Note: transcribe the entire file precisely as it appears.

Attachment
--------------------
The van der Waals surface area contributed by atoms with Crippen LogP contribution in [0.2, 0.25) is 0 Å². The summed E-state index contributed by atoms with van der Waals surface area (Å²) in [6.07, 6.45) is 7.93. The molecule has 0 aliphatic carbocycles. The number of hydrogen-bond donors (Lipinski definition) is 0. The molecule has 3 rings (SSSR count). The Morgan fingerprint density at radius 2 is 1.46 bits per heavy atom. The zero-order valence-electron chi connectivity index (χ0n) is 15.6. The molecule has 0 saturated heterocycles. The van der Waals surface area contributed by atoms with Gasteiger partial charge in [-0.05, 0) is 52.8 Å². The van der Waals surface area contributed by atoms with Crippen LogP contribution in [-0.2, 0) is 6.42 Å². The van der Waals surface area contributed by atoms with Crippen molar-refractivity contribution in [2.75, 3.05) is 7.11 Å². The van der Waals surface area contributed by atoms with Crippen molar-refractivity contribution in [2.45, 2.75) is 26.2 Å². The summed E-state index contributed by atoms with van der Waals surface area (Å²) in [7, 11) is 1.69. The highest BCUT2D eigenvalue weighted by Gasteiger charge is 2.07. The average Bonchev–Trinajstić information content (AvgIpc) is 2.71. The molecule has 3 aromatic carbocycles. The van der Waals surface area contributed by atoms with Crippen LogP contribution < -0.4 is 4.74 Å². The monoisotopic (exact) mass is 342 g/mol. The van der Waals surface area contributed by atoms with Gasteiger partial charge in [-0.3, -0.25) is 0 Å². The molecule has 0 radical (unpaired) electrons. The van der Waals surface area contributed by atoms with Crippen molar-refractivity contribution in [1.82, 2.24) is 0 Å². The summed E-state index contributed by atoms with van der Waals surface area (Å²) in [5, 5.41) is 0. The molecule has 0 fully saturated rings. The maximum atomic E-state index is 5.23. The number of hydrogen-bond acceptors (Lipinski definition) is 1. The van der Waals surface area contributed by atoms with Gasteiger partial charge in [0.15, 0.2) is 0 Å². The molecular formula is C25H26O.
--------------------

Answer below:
The van der Waals surface area contributed by atoms with Crippen LogP contribution in [0.2, 0.25) is 0 Å². The summed E-state index contributed by atoms with van der Waals surface area (Å²) in [6.07, 6.45) is 7.93. The molecule has 0 aliphatic carbocycles. The number of hydrogen-bond donors (Lipinski definition) is 0. The molecule has 3 rings (SSSR count). The Morgan fingerprint density at radius 2 is 1.46 bits per heavy atom. The zero-order valence-electron chi connectivity index (χ0n) is 15.6. The molecule has 0 saturated heterocycles. The van der Waals surface area contributed by atoms with Gasteiger partial charge in [-0.05, 0) is 52.8 Å². The van der Waals surface area contributed by atoms with Crippen LogP contribution in [-0.2, 0) is 6.42 Å². The van der Waals surface area contributed by atoms with Crippen molar-refractivity contribution in [2.75, 3.05) is 7.11 Å². The van der Waals surface area contributed by atoms with Crippen molar-refractivity contribution in [2.45, 2.75) is 26.2 Å². The summed E-state index contributed by atoms with van der Waals surface area (Å²) in [7, 11) is 1.69. The highest BCUT2D eigenvalue weighted by Gasteiger charge is 2.07. The average Bonchev–Trinajstić information content (AvgIpc) is 2.71. The molecule has 3 aromatic carbocycles. The van der Waals surface area contributed by atoms with Crippen LogP contribution < -0.4 is 4.74 Å². The monoisotopic (exact) mass is 342 g/mol. The van der Waals surface area contributed by atoms with Gasteiger partial charge in [-0.3, -0.25) is 0 Å². The molecule has 0 radical (unpaired) electrons. The van der Waals surface area contributed by atoms with Crippen molar-refractivity contribution in [1.82, 2.24) is 0 Å². The summed E-state index contributed by atoms with van der Waals surface area (Å²) in [5, 5.41) is 0. The molecule has 0 fully saturated rings. The maximum atomic E-state index is 5.23. The number of hydrogen-bond acceptors (Lipinski definition) is 1. The van der Waals surface area contributed by atoms with Gasteiger partial charge in [0.15, 0.2) is 0 Å². The molecular formula is C25H26O.